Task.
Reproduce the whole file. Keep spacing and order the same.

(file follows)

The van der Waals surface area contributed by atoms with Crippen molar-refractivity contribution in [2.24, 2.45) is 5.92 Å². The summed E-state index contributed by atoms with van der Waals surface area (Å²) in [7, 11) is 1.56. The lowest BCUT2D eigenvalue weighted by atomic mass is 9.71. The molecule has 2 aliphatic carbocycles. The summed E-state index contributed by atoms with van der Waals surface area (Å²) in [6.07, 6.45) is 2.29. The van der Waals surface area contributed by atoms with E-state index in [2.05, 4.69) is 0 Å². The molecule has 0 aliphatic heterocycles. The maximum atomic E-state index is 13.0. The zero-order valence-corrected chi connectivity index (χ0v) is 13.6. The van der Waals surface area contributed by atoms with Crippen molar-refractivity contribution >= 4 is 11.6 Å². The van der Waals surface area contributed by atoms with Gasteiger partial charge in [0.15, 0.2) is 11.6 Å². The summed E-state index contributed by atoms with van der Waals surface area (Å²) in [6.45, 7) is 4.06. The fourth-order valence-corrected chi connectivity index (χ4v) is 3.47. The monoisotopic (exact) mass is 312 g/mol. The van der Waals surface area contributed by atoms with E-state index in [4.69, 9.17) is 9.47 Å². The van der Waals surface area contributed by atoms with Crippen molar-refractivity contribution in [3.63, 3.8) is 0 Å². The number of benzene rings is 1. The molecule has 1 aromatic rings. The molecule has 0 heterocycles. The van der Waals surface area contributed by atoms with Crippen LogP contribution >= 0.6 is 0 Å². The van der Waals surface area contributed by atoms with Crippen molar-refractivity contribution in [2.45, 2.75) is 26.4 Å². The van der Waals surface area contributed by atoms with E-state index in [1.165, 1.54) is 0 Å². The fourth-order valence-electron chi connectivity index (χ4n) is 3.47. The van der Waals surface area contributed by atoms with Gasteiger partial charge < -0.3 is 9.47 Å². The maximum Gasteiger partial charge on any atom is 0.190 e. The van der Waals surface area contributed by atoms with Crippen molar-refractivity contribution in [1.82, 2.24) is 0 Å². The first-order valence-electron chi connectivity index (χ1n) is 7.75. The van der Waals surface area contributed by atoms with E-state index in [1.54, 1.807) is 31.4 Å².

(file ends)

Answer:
The van der Waals surface area contributed by atoms with Crippen molar-refractivity contribution in [2.24, 2.45) is 5.92 Å². The summed E-state index contributed by atoms with van der Waals surface area (Å²) in [7, 11) is 1.56. The lowest BCUT2D eigenvalue weighted by atomic mass is 9.71. The molecule has 2 aliphatic carbocycles. The summed E-state index contributed by atoms with van der Waals surface area (Å²) in [6.07, 6.45) is 2.29. The van der Waals surface area contributed by atoms with E-state index in [2.05, 4.69) is 0 Å². The molecule has 0 aliphatic heterocycles. The maximum atomic E-state index is 13.0. The zero-order valence-corrected chi connectivity index (χ0v) is 13.6. The van der Waals surface area contributed by atoms with Crippen molar-refractivity contribution >= 4 is 11.6 Å². The van der Waals surface area contributed by atoms with Gasteiger partial charge in [0.15, 0.2) is 11.6 Å². The summed E-state index contributed by atoms with van der Waals surface area (Å²) in [6.45, 7) is 4.06. The fourth-order valence-corrected chi connectivity index (χ4v) is 3.47. The monoisotopic (exact) mass is 312 g/mol. The van der Waals surface area contributed by atoms with E-state index in [4.69, 9.17) is 9.47 Å². The van der Waals surface area contributed by atoms with Crippen molar-refractivity contribution in [3.63, 3.8) is 0 Å². The number of benzene rings is 1. The molecule has 1 aromatic rings. The molecule has 0 heterocycles. The van der Waals surface area contributed by atoms with Crippen LogP contribution >= 0.6 is 0 Å². The van der Waals surface area contributed by atoms with Crippen molar-refractivity contribution in [2.45, 2.75) is 26.4 Å². The van der Waals surface area contributed by atoms with E-state index in [1.165, 1.54) is 0 Å². The fourth-order valence-electron chi connectivity index (χ4n) is 3.47. The van der Waals surface area contributed by atoms with Gasteiger partial charge < -0.3 is 9.47 Å². The maximum Gasteiger partial charge on any atom is 0.190 e. The van der Waals surface area contributed by atoms with Crippen molar-refractivity contribution in [1.82, 2.24) is 0 Å². The first-order valence-electron chi connectivity index (χ1n) is 7.75. The van der Waals surface area contributed by atoms with E-state index in [1.54, 1.807) is 31.4 Å².